Drop out of university and tune in to yourselves





Contributed to The Globe and Mail

Published Monday, Mar. 10 2014, 5:00 PM EDT

Last updated Monday, Mar. 10 2014, 5:00 PM EDT


Hey students, drop out of university now! You can thank me later.

I am a university dropout, or at least I was for 10 years. Quitting was the best thing I ever did.

I’m 29 now, and after a lot of living (some successful, some not) I have returned to university as a mature student. And what I am seeing around me are a whole lot of students who need to drop out just like I did.


This might sound radical, even blasphemous, since parents everywhere are encouraging their teenagers to stay in school. But hear me out.

When I attended university for the first time, I was doing it because that was just what you did. I was accepted to Concordia University in communications.

I did great academically, but my mind and heart were on a different planet. I sulked through the hallways, talked through lectures and did assignments like a programmed robot. I cared more about what club I would be going to on Friday night than what was in my $100 textbook.

I did well, maintaining a 3.5 GPA, but emotionally I just didn’t care. I couldn’t – not because I was a bad teen, but because I just didn’t know any better. I didn’t know what I wanted to do with my life. I didn’t take university seriously, and I knew that I was wasting my time and my parents’ money.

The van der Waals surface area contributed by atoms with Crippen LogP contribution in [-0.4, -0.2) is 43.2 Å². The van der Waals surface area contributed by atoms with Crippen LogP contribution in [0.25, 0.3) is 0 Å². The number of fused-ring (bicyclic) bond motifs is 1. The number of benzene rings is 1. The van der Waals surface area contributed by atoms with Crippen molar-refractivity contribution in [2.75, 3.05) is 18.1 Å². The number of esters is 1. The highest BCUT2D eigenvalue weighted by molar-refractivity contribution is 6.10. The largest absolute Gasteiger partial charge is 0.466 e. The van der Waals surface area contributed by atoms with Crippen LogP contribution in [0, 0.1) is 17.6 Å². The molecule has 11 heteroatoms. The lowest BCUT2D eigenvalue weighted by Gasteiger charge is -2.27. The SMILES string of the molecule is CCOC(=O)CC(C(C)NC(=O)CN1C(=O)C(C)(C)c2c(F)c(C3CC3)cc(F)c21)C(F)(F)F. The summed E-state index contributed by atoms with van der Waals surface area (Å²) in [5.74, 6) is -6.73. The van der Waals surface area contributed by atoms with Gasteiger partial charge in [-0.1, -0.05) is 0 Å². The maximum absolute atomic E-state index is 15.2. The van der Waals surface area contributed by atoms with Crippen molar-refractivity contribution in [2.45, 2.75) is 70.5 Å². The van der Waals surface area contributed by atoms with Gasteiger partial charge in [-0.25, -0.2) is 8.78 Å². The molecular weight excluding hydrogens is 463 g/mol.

So I spat out the institutional Kool-Aid and dropped out after the first semester. My parents were shocked but, to their credit, they let me be.

I floated around for a few months, worked at a bank for a year, then attended the National Theatre School of Canada in hopes of becoming an actor. After three years of rolling around on the floor and finding my inner child, I moved to Toronto to become a star.



manwomanmyth – family – Reproductive rights

Outlines some radical ideas concerning responsibility for pregnancy and childbirth and the lack of options and rights open to men with respect to controlling their fertility. Looks at how the lack of choice available to men leads directly to family breakdown.

• Women, abortion and the contraceptive pill
• Male pill and it’s impact on men’s rights
• Fathers duped into fatherhood
• “Casual sex into Cashflow sex” (Amy Alkon)
• Single mothers and poor choices


part 1



part 2



part 3